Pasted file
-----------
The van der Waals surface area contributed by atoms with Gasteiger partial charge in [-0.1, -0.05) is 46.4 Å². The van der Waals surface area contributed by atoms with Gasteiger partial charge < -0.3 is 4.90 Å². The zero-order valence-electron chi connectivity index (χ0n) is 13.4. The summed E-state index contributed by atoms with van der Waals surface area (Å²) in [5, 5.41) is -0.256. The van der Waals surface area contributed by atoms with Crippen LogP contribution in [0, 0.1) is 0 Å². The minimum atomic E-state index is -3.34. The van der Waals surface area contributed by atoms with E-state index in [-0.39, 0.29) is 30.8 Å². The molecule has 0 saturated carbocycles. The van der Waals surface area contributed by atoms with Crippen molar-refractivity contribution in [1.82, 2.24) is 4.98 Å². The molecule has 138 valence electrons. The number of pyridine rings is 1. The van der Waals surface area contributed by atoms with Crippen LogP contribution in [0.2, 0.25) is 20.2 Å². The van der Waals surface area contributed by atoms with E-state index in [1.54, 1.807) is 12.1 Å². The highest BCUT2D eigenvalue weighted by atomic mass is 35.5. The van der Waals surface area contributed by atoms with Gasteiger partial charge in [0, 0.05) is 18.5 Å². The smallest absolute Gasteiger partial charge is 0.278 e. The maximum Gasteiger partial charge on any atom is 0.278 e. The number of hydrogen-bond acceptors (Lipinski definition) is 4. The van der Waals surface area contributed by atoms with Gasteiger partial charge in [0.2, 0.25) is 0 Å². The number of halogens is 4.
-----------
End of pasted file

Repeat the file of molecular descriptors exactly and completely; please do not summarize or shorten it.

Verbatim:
The van der Waals surface area contributed by atoms with Gasteiger partial charge in [-0.1, -0.05) is 46.4 Å². The van der Waals surface area contributed by atoms with Gasteiger partial charge < -0.3 is 4.90 Å². The zero-order valence-electron chi connectivity index (χ0n) is 13.4. The summed E-state index contributed by atoms with van der Waals surface area (Å²) in [5, 5.41) is -0.256. The van der Waals surface area contributed by atoms with Crippen LogP contribution in [0, 0.1) is 0 Å². The minimum atomic E-state index is -3.34. The van der Waals surface area contributed by atoms with E-state index in [-0.39, 0.29) is 30.8 Å². The molecule has 0 saturated carbocycles. The van der Waals surface area contributed by atoms with Crippen molar-refractivity contribution in [1.82, 2.24) is 4.98 Å². The molecule has 138 valence electrons. The number of pyridine rings is 1. The van der Waals surface area contributed by atoms with Crippen LogP contribution in [0.2, 0.25) is 20.2 Å². The van der Waals surface area contributed by atoms with E-state index in [1.54, 1.807) is 12.1 Å². The highest BCUT2D eigenvalue weighted by atomic mass is 35.5. The van der Waals surface area contributed by atoms with Gasteiger partial charge in [0, 0.05) is 18.5 Å². The smallest absolute Gasteiger partial charge is 0.278 e. The maximum Gasteiger partial charge on any atom is 0.278 e. The number of hydrogen-bond acceptors (Lipinski definition) is 4. The van der Waals surface area contributed by atoms with Gasteiger partial charge in [0.2, 0.25) is 0 Å². The number of halogens is 4.